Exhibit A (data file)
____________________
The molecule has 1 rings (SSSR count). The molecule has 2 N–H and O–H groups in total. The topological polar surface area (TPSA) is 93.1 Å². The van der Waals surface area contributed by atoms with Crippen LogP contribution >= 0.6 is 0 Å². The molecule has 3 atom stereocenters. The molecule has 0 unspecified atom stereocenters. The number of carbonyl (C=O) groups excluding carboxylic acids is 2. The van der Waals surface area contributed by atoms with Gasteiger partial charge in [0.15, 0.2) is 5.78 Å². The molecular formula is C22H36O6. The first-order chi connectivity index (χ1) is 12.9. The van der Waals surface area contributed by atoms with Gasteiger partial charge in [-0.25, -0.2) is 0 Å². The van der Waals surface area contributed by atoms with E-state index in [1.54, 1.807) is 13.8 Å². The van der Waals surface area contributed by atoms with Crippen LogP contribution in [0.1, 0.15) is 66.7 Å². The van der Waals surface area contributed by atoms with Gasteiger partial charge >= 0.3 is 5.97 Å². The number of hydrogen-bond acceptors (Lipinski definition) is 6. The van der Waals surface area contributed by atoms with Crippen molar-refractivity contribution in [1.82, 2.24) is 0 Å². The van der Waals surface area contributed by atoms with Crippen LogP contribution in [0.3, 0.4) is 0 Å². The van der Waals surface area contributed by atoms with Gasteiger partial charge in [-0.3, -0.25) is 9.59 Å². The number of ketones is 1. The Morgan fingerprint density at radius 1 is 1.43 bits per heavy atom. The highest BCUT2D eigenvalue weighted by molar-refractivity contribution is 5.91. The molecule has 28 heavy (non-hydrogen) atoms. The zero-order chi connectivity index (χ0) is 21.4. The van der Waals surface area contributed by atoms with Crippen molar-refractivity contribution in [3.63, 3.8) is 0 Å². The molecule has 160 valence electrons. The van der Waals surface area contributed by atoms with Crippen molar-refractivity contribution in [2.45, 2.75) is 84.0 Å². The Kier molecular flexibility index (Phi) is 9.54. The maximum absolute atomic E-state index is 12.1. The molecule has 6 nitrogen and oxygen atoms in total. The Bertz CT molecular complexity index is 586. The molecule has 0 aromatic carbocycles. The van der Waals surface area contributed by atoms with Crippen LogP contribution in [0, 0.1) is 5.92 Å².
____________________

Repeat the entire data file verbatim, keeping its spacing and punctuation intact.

The molecule has 1 rings (SSSR count). The molecule has 2 N–H and O–H groups in total. The topological polar surface area (TPSA) is 93.1 Å². The van der Waals surface area contributed by atoms with Crippen LogP contribution >= 0.6 is 0 Å². The molecule has 3 atom stereocenters. The molecule has 0 unspecified atom stereocenters. The number of carbonyl (C=O) groups excluding carboxylic acids is 2. The van der Waals surface area contributed by atoms with Gasteiger partial charge in [0.15, 0.2) is 5.78 Å². The molecular formula is C22H36O6. The first-order chi connectivity index (χ1) is 12.9. The van der Waals surface area contributed by atoms with Gasteiger partial charge in [-0.25, -0.2) is 0 Å². The van der Waals surface area contributed by atoms with E-state index in [1.54, 1.807) is 13.8 Å². The van der Waals surface area contributed by atoms with Crippen LogP contribution in [0.1, 0.15) is 66.7 Å². The van der Waals surface area contributed by atoms with Gasteiger partial charge >= 0.3 is 5.97 Å². The number of hydrogen-bond acceptors (Lipinski definition) is 6. The van der Waals surface area contributed by atoms with Crippen molar-refractivity contribution in [1.82, 2.24) is 0 Å². The van der Waals surface area contributed by atoms with Crippen LogP contribution in [0.3, 0.4) is 0 Å². The van der Waals surface area contributed by atoms with Gasteiger partial charge in [-0.3, -0.25) is 9.59 Å². The number of ketones is 1. The Morgan fingerprint density at radius 1 is 1.43 bits per heavy atom. The highest BCUT2D eigenvalue weighted by molar-refractivity contribution is 5.91. The molecule has 28 heavy (non-hydrogen) atoms. The zero-order chi connectivity index (χ0) is 21.4. The van der Waals surface area contributed by atoms with Crippen molar-refractivity contribution in [3.63, 3.8) is 0 Å². The molecule has 160 valence electrons. The van der Waals surface area contributed by atoms with Crippen molar-refractivity contribution in [2.45, 2.75) is 84.0 Å². The Kier molecular flexibility index (Phi) is 9.54. The maximum absolute atomic E-state index is 12.1. The molecule has 6 nitrogen and oxygen atoms in total. The Bertz CT molecular complexity index is 586. The molecule has 0 aromatic carbocycles. The van der Waals surface area contributed by atoms with Crippen LogP contribution in [0, 0.1) is 5.92 Å².